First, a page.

With the request to enter into a revision cycle approved by the Standards Council, the Preliminary Daft of NFPA 652, Standard on Combustible Dust, is now accepting public input until January 4, 2013. The big question circling this document, what are the fundamentals of combustible dusts?
If you were to go through the different NFPA dust standards, you will notice similar requirements. The requirements may not be exactly the same throughout the standards, but the general underlying ideas are there.
The Technical Committee (TC) started the draft out with four main chapters that circle around four basic concepts in each of the dust standards: hazard identification, hazard assessment, hazard management, and management systems.
The very first thing you are going to do is to Identify whether a hazard exists in your facility. Before getting overwhelmed by the combustible dusts standards, you need to determine if the dust in your facility is a combustible dust and if it presents a flash-fire or explosion hazard. Can the dust burn? Yes, then you will need to determine if it can cause a flash-fire and/or explosion. To determine if the the dust can present an explosion hazard, the simplest test that can be performed is known as the “go/no-go” test or ASTM E 1226 Standard Test Method for Explosibility of Dust Clouds. Further tests may be required based on the hazard management methods you wish to use in your facility. Knowing whether the dust in your facility has a potential for a flash-fire or explosion hazard is essential to determine where you need to go next within the standard and the other standards. If you do not properly manage the hazards, you are increasing the chance (or risk) of an incident occurring in your facility.
After identifying whether the dust in your facility can present a fire, flash-fire, or explosion hazard, the next step to assess the type of hazard you have and where these hazards exist. The method can be as simple as going through your facility and determine where these hazards exist and develop a means in which they can be managed (see hazard management). Simply, this method of accessing your facility for hazards is known as a process hazard analysis. A process hazard analysis (or PHA) is not intended to be complex analysis requiring a facility to hire consultants. There are many ways to preform this analysis and the TC is developing some guidance to better help the user understand how to perform a PHA. However, if you do not know the hazards or process equipment well enough to make informed decisions, it wouldn’t hurt to have a 3rd party assist in the review.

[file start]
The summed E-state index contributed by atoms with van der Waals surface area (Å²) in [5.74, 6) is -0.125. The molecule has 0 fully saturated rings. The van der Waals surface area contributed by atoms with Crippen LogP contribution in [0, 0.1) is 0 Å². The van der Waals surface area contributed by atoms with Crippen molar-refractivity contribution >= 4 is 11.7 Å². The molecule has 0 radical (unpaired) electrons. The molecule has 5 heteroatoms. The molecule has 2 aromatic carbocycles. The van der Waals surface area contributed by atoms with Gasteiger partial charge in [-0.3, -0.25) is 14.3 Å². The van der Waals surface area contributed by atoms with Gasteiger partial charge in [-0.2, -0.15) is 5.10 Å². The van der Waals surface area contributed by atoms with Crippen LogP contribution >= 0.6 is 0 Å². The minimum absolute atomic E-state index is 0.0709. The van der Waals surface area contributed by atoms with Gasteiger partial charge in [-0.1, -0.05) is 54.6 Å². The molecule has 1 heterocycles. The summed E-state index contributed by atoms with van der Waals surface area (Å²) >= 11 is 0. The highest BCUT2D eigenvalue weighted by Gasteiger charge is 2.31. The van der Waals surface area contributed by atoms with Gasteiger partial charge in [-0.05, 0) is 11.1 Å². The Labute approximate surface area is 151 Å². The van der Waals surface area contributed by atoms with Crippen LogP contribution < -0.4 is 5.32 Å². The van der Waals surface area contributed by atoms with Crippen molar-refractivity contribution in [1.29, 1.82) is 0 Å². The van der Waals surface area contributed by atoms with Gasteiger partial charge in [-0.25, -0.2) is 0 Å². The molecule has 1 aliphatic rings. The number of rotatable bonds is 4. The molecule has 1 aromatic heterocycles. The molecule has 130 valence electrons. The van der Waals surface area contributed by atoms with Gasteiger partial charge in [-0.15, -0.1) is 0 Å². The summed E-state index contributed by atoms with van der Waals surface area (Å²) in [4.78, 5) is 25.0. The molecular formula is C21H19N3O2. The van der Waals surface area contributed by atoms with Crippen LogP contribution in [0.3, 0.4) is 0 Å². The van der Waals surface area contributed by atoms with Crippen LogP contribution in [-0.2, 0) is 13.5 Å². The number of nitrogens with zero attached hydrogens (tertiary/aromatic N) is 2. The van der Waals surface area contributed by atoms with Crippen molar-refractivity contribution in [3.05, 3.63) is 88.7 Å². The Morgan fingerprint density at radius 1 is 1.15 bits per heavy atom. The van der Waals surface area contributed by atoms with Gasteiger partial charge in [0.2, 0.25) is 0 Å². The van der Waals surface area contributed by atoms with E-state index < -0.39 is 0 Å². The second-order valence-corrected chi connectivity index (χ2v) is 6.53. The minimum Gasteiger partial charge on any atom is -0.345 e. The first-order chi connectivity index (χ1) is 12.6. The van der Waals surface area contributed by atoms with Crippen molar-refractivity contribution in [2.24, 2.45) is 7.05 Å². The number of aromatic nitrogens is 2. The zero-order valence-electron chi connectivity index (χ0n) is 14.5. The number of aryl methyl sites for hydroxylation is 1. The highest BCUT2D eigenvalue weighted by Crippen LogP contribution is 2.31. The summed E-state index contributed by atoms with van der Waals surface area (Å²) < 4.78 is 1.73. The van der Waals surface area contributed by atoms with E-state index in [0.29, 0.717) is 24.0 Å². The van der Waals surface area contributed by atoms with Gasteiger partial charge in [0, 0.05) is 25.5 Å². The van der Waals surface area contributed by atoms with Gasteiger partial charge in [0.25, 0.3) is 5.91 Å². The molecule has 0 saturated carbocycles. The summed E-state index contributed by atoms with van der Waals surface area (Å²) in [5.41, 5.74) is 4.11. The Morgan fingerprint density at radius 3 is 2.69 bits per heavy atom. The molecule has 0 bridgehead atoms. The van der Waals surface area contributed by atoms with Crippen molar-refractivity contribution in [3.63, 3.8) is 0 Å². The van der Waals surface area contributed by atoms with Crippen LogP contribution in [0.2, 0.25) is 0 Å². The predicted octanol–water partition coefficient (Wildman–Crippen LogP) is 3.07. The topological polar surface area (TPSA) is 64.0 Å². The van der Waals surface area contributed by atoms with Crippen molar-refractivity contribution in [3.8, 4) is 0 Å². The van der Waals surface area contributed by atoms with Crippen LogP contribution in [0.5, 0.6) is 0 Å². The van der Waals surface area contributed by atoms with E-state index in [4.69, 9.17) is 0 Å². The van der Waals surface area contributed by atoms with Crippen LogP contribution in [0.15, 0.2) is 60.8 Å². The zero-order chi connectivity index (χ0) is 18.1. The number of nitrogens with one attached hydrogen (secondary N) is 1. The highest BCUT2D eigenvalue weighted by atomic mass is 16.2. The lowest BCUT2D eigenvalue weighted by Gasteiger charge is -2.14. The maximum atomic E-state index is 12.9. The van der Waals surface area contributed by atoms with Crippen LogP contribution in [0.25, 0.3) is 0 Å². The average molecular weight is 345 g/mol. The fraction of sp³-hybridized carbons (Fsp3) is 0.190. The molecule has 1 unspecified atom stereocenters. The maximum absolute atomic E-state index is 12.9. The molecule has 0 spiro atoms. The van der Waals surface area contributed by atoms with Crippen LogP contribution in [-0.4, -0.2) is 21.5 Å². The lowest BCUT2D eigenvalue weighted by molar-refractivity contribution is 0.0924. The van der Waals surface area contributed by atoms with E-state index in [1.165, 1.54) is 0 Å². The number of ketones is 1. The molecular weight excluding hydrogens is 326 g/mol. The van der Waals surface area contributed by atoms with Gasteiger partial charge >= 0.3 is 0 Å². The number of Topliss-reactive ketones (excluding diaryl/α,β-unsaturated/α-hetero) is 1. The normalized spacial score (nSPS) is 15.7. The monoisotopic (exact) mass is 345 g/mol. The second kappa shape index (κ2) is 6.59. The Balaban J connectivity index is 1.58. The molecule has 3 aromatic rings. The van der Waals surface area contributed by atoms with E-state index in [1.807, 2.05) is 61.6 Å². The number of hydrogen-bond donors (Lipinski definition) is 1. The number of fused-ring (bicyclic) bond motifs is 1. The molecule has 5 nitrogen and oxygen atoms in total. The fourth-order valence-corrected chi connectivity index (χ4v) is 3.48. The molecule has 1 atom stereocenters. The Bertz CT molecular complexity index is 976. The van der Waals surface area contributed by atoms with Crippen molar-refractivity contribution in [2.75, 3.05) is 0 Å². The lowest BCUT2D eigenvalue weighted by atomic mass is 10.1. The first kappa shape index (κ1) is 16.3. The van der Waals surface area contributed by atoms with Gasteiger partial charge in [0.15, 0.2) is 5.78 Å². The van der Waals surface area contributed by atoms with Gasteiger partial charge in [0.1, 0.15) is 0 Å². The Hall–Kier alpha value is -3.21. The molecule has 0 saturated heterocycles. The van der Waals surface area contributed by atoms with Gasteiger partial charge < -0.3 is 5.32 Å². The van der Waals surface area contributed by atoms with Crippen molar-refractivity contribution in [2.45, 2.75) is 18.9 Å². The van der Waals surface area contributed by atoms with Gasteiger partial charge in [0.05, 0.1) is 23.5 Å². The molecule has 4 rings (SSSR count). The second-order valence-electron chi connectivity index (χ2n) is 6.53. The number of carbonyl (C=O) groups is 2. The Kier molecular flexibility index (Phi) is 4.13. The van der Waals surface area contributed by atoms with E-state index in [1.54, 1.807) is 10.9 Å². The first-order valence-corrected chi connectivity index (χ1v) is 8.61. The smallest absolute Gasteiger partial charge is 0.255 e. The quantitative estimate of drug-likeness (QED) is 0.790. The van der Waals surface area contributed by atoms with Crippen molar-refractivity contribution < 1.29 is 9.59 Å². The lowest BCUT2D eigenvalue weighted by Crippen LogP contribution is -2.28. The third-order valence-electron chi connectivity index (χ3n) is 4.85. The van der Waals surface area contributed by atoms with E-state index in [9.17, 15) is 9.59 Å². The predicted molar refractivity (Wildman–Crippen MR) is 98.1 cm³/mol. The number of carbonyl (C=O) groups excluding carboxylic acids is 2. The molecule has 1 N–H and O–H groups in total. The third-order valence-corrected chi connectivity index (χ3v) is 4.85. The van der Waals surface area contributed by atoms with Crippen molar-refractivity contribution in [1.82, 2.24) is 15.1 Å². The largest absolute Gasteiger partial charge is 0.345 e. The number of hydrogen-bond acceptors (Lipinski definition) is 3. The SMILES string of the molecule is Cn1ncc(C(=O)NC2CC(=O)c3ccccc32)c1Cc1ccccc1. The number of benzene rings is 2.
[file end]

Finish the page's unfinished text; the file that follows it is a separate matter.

These are going to be your tools on how to manage the different hazards in the facility: building construction, explosion protection, equipment construction, ignition source control, housekeeping, etc. There are requirements that will apply to the facility itself and different pieces of equipment. Some will not apply to your particular facility and other requirements will give you different options that you can apply.
The last major concept when dealing with combustible dusts is management systems. Management systems cover operating procedures, inspection, testing and maintenance of equipment, training for employees and contractors, emergency planning, incident investigation, management of change, and document retention. Basically, make sure that you use and maintain your equipment properly, train your employees and anyone working in your facility, investigate fire and explosion incidents, keep constant documentation, and procedures for managing any changes in the process, equipment, material, facility, etc.
When taking a high-level view at the concepts in each of the dust standards, there are basic concepts that standout no matter what type of dust your facility has.